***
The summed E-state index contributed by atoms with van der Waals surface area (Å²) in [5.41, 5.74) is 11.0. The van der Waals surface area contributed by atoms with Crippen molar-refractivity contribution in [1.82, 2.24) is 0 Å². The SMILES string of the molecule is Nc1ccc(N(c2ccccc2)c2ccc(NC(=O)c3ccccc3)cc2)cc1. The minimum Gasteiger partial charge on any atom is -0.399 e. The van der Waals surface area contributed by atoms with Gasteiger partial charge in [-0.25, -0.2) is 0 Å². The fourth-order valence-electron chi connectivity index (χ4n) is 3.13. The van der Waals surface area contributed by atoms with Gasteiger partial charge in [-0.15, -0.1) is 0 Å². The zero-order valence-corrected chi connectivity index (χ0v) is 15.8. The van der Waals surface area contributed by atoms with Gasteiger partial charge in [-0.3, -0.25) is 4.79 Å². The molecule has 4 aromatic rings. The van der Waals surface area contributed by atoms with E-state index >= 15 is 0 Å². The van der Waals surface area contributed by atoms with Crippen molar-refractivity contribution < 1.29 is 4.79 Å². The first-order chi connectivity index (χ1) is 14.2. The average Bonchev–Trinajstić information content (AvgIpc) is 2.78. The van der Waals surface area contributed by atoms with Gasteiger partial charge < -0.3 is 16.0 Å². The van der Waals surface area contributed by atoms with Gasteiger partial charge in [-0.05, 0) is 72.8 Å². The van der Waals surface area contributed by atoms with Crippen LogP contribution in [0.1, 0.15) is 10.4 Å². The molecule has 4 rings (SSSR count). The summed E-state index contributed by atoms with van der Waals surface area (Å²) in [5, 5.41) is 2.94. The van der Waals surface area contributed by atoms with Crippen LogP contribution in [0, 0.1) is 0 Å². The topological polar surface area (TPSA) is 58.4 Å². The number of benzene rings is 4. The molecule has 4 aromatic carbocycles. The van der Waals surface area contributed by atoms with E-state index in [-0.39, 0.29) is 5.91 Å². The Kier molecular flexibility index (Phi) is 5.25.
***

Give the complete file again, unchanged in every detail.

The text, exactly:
The summed E-state index contributed by atoms with van der Waals surface area (Å²) in [5.41, 5.74) is 11.0. The van der Waals surface area contributed by atoms with Crippen molar-refractivity contribution in [1.82, 2.24) is 0 Å². The SMILES string of the molecule is Nc1ccc(N(c2ccccc2)c2ccc(NC(=O)c3ccccc3)cc2)cc1. The minimum Gasteiger partial charge on any atom is -0.399 e. The van der Waals surface area contributed by atoms with Gasteiger partial charge in [-0.25, -0.2) is 0 Å². The fourth-order valence-electron chi connectivity index (χ4n) is 3.13. The van der Waals surface area contributed by atoms with Gasteiger partial charge in [-0.15, -0.1) is 0 Å². The zero-order valence-corrected chi connectivity index (χ0v) is 15.8. The van der Waals surface area contributed by atoms with Gasteiger partial charge in [-0.3, -0.25) is 4.79 Å². The molecule has 4 aromatic rings. The van der Waals surface area contributed by atoms with E-state index >= 15 is 0 Å². The van der Waals surface area contributed by atoms with Crippen molar-refractivity contribution < 1.29 is 4.79 Å². The first-order chi connectivity index (χ1) is 14.2. The average Bonchev–Trinajstić information content (AvgIpc) is 2.78. The van der Waals surface area contributed by atoms with Gasteiger partial charge < -0.3 is 16.0 Å². The van der Waals surface area contributed by atoms with Gasteiger partial charge in [-0.05, 0) is 72.8 Å². The van der Waals surface area contributed by atoms with Crippen LogP contribution in [0.1, 0.15) is 10.4 Å². The molecule has 4 rings (SSSR count). The summed E-state index contributed by atoms with van der Waals surface area (Å²) in [5, 5.41) is 2.94. The van der Waals surface area contributed by atoms with Crippen LogP contribution in [0, 0.1) is 0 Å². The topological polar surface area (TPSA) is 58.4 Å². The number of benzene rings is 4. The molecule has 4 aromatic carbocycles. The van der Waals surface area contributed by atoms with E-state index in [-0.39, 0.29) is 5.91 Å². The Kier molecular flexibility index (Phi) is 5.25.